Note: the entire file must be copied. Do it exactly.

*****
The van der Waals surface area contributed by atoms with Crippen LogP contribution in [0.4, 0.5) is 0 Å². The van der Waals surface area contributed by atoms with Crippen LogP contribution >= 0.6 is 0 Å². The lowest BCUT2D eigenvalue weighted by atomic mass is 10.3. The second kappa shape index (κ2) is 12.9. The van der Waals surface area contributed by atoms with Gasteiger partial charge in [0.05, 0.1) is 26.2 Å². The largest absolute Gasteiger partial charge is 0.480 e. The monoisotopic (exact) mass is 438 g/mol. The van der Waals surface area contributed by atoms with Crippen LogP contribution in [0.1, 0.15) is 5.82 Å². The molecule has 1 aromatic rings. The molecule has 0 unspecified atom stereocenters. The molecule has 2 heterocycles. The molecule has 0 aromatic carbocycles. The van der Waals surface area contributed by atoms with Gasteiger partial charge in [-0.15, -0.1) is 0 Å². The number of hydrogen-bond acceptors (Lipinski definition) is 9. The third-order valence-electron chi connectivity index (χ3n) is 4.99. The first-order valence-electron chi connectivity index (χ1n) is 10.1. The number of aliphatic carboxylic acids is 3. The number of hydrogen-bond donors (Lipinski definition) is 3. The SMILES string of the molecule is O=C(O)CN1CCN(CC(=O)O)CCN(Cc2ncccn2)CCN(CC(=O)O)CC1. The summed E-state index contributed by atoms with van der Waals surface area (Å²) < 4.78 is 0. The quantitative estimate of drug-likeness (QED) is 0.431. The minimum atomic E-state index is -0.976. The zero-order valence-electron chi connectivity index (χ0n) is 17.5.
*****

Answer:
The van der Waals surface area contributed by atoms with Crippen LogP contribution in [0.4, 0.5) is 0 Å². The van der Waals surface area contributed by atoms with Crippen LogP contribution >= 0.6 is 0 Å². The lowest BCUT2D eigenvalue weighted by atomic mass is 10.3. The second kappa shape index (κ2) is 12.9. The van der Waals surface area contributed by atoms with Gasteiger partial charge in [0.05, 0.1) is 26.2 Å². The largest absolute Gasteiger partial charge is 0.480 e. The monoisotopic (exact) mass is 438 g/mol. The van der Waals surface area contributed by atoms with Crippen LogP contribution in [0.1, 0.15) is 5.82 Å². The molecule has 1 aromatic rings. The molecule has 0 unspecified atom stereocenters. The molecule has 2 heterocycles. The molecule has 0 aromatic carbocycles. The van der Waals surface area contributed by atoms with Gasteiger partial charge in [-0.15, -0.1) is 0 Å². The number of hydrogen-bond acceptors (Lipinski definition) is 9. The third-order valence-electron chi connectivity index (χ3n) is 4.99. The first-order valence-electron chi connectivity index (χ1n) is 10.1. The number of aliphatic carboxylic acids is 3. The number of hydrogen-bond donors (Lipinski definition) is 3. The SMILES string of the molecule is O=C(O)CN1CCN(CC(=O)O)CCN(Cc2ncccn2)CCN(CC(=O)O)CC1. The summed E-state index contributed by atoms with van der Waals surface area (Å²) < 4.78 is 0. The quantitative estimate of drug-likeness (QED) is 0.431. The minimum atomic E-state index is -0.976. The zero-order valence-electron chi connectivity index (χ0n) is 17.5.